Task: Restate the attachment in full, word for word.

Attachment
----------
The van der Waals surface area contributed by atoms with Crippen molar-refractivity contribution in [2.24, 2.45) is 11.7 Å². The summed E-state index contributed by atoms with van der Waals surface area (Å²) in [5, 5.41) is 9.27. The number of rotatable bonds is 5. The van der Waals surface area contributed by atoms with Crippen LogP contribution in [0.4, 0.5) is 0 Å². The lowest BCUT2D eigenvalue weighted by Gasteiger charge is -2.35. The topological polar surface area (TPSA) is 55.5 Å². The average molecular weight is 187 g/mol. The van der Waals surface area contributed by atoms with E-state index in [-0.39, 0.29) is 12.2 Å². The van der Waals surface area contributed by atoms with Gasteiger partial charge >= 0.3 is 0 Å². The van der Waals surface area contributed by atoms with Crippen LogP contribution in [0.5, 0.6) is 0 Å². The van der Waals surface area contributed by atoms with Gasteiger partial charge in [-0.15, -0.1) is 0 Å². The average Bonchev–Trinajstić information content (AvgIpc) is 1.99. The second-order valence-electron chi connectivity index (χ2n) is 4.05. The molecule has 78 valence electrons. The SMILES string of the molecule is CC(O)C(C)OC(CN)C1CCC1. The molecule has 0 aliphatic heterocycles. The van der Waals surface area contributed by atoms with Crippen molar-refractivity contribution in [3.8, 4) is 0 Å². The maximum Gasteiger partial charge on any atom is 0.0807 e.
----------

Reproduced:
The van der Waals surface area contributed by atoms with Crippen molar-refractivity contribution in [2.24, 2.45) is 11.7 Å². The summed E-state index contributed by atoms with van der Waals surface area (Å²) in [5, 5.41) is 9.27. The number of rotatable bonds is 5. The van der Waals surface area contributed by atoms with Crippen LogP contribution in [0.4, 0.5) is 0 Å². The lowest BCUT2D eigenvalue weighted by Gasteiger charge is -2.35. The topological polar surface area (TPSA) is 55.5 Å². The average molecular weight is 187 g/mol. The van der Waals surface area contributed by atoms with E-state index in [-0.39, 0.29) is 12.2 Å². The van der Waals surface area contributed by atoms with Gasteiger partial charge >= 0.3 is 0 Å². The van der Waals surface area contributed by atoms with Crippen LogP contribution in [0.5, 0.6) is 0 Å². The van der Waals surface area contributed by atoms with Gasteiger partial charge in [-0.15, -0.1) is 0 Å². The average Bonchev–Trinajstić information content (AvgIpc) is 1.99. The second-order valence-electron chi connectivity index (χ2n) is 4.05. The molecule has 78 valence electrons. The SMILES string of the molecule is CC(O)C(C)OC(CN)C1CCC1. The molecule has 0 aliphatic heterocycles. The van der Waals surface area contributed by atoms with Crippen molar-refractivity contribution in [3.8, 4) is 0 Å². The maximum Gasteiger partial charge on any atom is 0.0807 e.